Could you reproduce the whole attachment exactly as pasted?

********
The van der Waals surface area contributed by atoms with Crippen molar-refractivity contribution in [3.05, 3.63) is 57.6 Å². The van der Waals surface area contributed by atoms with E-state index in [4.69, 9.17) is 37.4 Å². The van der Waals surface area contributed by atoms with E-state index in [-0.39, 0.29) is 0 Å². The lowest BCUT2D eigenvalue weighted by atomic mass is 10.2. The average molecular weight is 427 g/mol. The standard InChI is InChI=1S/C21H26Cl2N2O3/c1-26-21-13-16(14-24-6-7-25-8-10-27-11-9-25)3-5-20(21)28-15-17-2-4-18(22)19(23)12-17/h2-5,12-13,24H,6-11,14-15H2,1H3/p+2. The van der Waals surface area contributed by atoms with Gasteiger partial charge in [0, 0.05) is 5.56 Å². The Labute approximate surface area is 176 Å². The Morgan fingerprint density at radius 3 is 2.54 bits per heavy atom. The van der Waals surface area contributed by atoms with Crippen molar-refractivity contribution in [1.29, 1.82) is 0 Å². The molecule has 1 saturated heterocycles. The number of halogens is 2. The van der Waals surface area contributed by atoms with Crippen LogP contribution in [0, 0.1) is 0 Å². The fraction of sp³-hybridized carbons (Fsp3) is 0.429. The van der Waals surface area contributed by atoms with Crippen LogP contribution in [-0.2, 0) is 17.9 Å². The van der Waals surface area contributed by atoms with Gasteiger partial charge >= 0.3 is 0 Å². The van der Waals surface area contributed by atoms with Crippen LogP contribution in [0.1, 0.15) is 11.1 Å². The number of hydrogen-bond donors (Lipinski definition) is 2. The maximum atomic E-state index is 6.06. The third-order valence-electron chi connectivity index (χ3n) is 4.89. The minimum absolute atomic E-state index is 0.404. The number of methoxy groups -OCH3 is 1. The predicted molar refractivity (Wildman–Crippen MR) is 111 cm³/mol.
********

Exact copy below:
The van der Waals surface area contributed by atoms with Crippen molar-refractivity contribution in [3.05, 3.63) is 57.6 Å². The van der Waals surface area contributed by atoms with E-state index in [4.69, 9.17) is 37.4 Å². The van der Waals surface area contributed by atoms with E-state index in [-0.39, 0.29) is 0 Å². The lowest BCUT2D eigenvalue weighted by atomic mass is 10.2. The average molecular weight is 427 g/mol. The standard InChI is InChI=1S/C21H26Cl2N2O3/c1-26-21-13-16(14-24-6-7-25-8-10-27-11-9-25)3-5-20(21)28-15-17-2-4-18(22)19(23)12-17/h2-5,12-13,24H,6-11,14-15H2,1H3/p+2. The van der Waals surface area contributed by atoms with Gasteiger partial charge in [0, 0.05) is 5.56 Å². The Labute approximate surface area is 176 Å². The Morgan fingerprint density at radius 3 is 2.54 bits per heavy atom. The van der Waals surface area contributed by atoms with Crippen molar-refractivity contribution in [1.29, 1.82) is 0 Å². The molecule has 1 saturated heterocycles. The number of halogens is 2. The van der Waals surface area contributed by atoms with Crippen LogP contribution in [0, 0.1) is 0 Å². The fraction of sp³-hybridized carbons (Fsp3) is 0.429. The van der Waals surface area contributed by atoms with Crippen LogP contribution in [-0.2, 0) is 17.9 Å². The van der Waals surface area contributed by atoms with Gasteiger partial charge >= 0.3 is 0 Å². The van der Waals surface area contributed by atoms with Crippen LogP contribution in [0.1, 0.15) is 11.1 Å². The number of hydrogen-bond donors (Lipinski definition) is 2. The maximum atomic E-state index is 6.06. The third-order valence-electron chi connectivity index (χ3n) is 4.89. The minimum absolute atomic E-state index is 0.404. The number of methoxy groups -OCH3 is 1. The predicted molar refractivity (Wildman–Crippen MR) is 111 cm³/mol.